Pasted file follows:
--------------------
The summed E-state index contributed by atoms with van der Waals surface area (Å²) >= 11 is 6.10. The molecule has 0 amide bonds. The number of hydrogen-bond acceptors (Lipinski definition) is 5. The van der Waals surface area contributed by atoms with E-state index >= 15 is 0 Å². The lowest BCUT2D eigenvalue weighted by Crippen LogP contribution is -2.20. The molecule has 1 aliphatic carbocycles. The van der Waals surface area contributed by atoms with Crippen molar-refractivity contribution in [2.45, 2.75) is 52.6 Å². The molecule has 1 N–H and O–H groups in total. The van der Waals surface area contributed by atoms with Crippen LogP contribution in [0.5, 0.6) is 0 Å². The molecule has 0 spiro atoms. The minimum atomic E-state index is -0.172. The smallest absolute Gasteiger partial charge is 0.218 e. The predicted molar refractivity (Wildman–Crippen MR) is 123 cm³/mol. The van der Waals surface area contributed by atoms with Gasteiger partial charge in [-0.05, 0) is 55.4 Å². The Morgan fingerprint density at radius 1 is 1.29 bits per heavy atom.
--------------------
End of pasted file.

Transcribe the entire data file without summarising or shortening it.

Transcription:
The summed E-state index contributed by atoms with van der Waals surface area (Å²) >= 11 is 6.10. The molecule has 0 amide bonds. The number of hydrogen-bond acceptors (Lipinski definition) is 5. The van der Waals surface area contributed by atoms with E-state index >= 15 is 0 Å². The lowest BCUT2D eigenvalue weighted by Crippen LogP contribution is -2.20. The molecule has 1 aliphatic carbocycles. The van der Waals surface area contributed by atoms with Crippen molar-refractivity contribution in [2.45, 2.75) is 52.6 Å². The molecule has 1 N–H and O–H groups in total. The van der Waals surface area contributed by atoms with Crippen LogP contribution in [0.5, 0.6) is 0 Å². The molecule has 0 spiro atoms. The minimum atomic E-state index is -0.172. The smallest absolute Gasteiger partial charge is 0.218 e. The predicted molar refractivity (Wildman–Crippen MR) is 123 cm³/mol. The van der Waals surface area contributed by atoms with Gasteiger partial charge in [-0.05, 0) is 55.4 Å². The Morgan fingerprint density at radius 1 is 1.29 bits per heavy atom.